the ICO wants input on when personal data goes international


You don’t have to be a data-focused IT service provider to realize that the UK was lucky enough to receive an adequacy decision from the European Commission. The grant on June 28, 2021 means that personal data from the European Economic Area can fortunately be transferred to the United Kingdom without additional guarantees.

However, transfers to countries that have not been deemed appropriate by the EU Commission are not that easy and it is in this more complicated area that contractors and other British companies now have a say with the information officer, if only until October 7, 2021 can. writes Anthi Pesmazoglou, legal advisor at Gerrish Legal.

So far, UK companies have relied on the old Standard Contractual Clauses when transferring data outside of the UK. However, these “SCCs” (in particular decisions 2001/497 / EC and 2010/87 / EU) were only recently repealed due to the Schrems II ruling of July 2020. With this ruling, the European Court of Justice approved the data exchange agreement between the EU and the USA “Privacy Shield” on the basis that the USA did this under US surveillance laws not offer data protection that is equivalent to that under EU law. Therefore, the ICO is now looking to set up new international transfer mechanisms for restricted transfers outside the UK.

New security measures for British data streams – a blessing or a curse?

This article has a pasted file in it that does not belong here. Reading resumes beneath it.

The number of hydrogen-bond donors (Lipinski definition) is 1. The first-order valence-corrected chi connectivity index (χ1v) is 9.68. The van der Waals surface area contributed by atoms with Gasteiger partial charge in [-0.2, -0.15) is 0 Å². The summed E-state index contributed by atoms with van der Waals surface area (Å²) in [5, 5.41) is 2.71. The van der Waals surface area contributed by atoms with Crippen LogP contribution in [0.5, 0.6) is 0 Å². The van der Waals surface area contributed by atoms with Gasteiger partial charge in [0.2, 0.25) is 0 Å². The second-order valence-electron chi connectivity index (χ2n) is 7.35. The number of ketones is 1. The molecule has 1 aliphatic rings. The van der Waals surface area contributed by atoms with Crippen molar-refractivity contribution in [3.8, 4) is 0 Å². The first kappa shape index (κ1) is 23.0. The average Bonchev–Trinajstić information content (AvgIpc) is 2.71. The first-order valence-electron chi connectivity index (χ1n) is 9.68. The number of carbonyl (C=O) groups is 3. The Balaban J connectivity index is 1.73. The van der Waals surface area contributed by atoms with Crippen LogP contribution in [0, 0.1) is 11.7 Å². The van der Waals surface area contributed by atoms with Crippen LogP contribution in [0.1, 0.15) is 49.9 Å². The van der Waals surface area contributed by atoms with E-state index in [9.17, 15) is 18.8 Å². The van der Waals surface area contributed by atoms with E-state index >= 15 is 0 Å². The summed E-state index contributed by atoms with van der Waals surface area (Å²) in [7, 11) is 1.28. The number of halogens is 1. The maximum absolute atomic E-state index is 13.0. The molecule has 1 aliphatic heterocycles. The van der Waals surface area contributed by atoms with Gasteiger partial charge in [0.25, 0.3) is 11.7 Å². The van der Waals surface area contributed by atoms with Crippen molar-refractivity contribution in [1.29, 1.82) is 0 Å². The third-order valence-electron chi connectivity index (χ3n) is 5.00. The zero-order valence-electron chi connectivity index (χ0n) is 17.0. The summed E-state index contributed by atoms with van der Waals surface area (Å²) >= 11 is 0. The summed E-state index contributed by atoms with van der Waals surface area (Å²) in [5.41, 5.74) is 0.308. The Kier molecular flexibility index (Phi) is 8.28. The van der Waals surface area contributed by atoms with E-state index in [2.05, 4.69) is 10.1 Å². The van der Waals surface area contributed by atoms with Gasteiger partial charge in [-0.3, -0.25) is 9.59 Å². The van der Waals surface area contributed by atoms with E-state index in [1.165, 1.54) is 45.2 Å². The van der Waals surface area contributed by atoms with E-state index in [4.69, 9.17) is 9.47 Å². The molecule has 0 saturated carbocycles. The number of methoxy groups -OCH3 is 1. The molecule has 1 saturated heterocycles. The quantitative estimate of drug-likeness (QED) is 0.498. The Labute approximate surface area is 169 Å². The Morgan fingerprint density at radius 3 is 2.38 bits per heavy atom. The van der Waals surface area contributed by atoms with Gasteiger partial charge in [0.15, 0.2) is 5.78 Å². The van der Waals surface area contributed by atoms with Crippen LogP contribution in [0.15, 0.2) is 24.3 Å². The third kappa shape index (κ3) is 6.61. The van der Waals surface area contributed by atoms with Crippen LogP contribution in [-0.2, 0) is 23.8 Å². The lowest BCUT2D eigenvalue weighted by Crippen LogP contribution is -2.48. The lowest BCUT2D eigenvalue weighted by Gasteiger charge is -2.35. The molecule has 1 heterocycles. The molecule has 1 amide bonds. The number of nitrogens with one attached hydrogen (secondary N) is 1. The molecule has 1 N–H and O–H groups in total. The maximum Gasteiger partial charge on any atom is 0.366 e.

The information commissioner’s office had originally announced that it would create a replacement for SCCs in May 2021 after the United Kingdom left the European Union.

The process has progressed rapidly and the ICO’s now open consultation on the draft IDTA or the International Data Transfer Agreement can be found here. The consultation published a few weeks ago is relevant to many parties, especially freelancers, consultants and contractors who transfer personal data from the UK abroad or provide services to UK organizations.

To help educate your potential contribution, the ICO has stated the following:

“We recognize the importance of the international flow of data to the UK digital economy and are committed to maintaining high standards of data protection for individuals’ personal data in transit outside the UK.”

Just what you’ve been waiting for with contractors, an IDTA – another contract

Remember, when companies here send personal information outside of the UK, they need to make sure that people’s privacy rights are still protected. An IDTA is a contract that organizations can use in transferring data to countries not covered by adequacy decisions and will replace the current SCCs.

The ICO advice is divided into three sections that offer a range of suggestions and options, in particular:

  • Proposal and plans for updates to the guidelines on international credit transfers.
  • Transfer risk assessments.
  • The international data transfer agreement.

The big question of advice (which we should all answer)

If contractors who specialize in data (or not) can really think or even think bossily, the consultation asks whether it would be helpful for the ICO to approve an addendum that allows the use of the EU Standard Contractual Clauses for transfers of personal data from the UK.

In our view, this issue alone is important enough to warrant a response to the consultation, even if UK organizations (almost irrelevant in size) do not comment on the other points of the ICO.